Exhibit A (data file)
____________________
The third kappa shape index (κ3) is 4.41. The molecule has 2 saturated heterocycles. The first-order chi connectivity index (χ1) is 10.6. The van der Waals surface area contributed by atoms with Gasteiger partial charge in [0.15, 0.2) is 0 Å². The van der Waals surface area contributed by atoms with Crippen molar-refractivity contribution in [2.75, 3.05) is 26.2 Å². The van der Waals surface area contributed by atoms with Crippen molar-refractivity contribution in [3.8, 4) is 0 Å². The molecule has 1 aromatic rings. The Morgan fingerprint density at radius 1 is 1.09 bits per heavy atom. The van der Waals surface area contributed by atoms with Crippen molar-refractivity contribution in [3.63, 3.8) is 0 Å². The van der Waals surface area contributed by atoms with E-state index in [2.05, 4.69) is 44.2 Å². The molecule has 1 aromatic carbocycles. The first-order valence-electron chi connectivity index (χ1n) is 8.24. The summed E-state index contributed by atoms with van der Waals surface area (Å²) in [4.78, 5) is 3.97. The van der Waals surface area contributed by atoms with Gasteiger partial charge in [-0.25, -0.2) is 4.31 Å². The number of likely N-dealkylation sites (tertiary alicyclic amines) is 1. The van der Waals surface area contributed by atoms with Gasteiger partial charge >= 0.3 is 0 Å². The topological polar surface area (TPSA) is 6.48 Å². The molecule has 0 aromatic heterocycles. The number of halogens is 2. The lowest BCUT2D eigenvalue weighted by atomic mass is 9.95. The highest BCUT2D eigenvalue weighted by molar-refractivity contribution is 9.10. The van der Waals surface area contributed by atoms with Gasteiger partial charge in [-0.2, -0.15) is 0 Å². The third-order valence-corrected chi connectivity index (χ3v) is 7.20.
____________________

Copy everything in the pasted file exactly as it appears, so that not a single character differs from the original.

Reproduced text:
The third kappa shape index (κ3) is 4.41. The molecule has 2 saturated heterocycles. The first-order chi connectivity index (χ1) is 10.6. The van der Waals surface area contributed by atoms with Gasteiger partial charge in [0.15, 0.2) is 0 Å². The van der Waals surface area contributed by atoms with Crippen molar-refractivity contribution in [2.75, 3.05) is 26.2 Å². The van der Waals surface area contributed by atoms with Crippen molar-refractivity contribution in [3.8, 4) is 0 Å². The molecule has 1 aromatic rings. The Morgan fingerprint density at radius 1 is 1.09 bits per heavy atom. The van der Waals surface area contributed by atoms with Crippen molar-refractivity contribution in [3.63, 3.8) is 0 Å². The van der Waals surface area contributed by atoms with E-state index in [2.05, 4.69) is 44.2 Å². The molecule has 1 aromatic carbocycles. The first-order valence-electron chi connectivity index (χ1n) is 8.24. The summed E-state index contributed by atoms with van der Waals surface area (Å²) in [4.78, 5) is 3.97. The van der Waals surface area contributed by atoms with Gasteiger partial charge in [-0.25, -0.2) is 4.31 Å². The number of likely N-dealkylation sites (tertiary alicyclic amines) is 1. The van der Waals surface area contributed by atoms with Gasteiger partial charge >= 0.3 is 0 Å². The topological polar surface area (TPSA) is 6.48 Å². The molecule has 0 aromatic heterocycles. The number of halogens is 2. The lowest BCUT2D eigenvalue weighted by atomic mass is 9.95. The highest BCUT2D eigenvalue weighted by molar-refractivity contribution is 9.10. The van der Waals surface area contributed by atoms with Gasteiger partial charge in [-0.2, -0.15) is 0 Å². The third-order valence-corrected chi connectivity index (χ3v) is 7.20.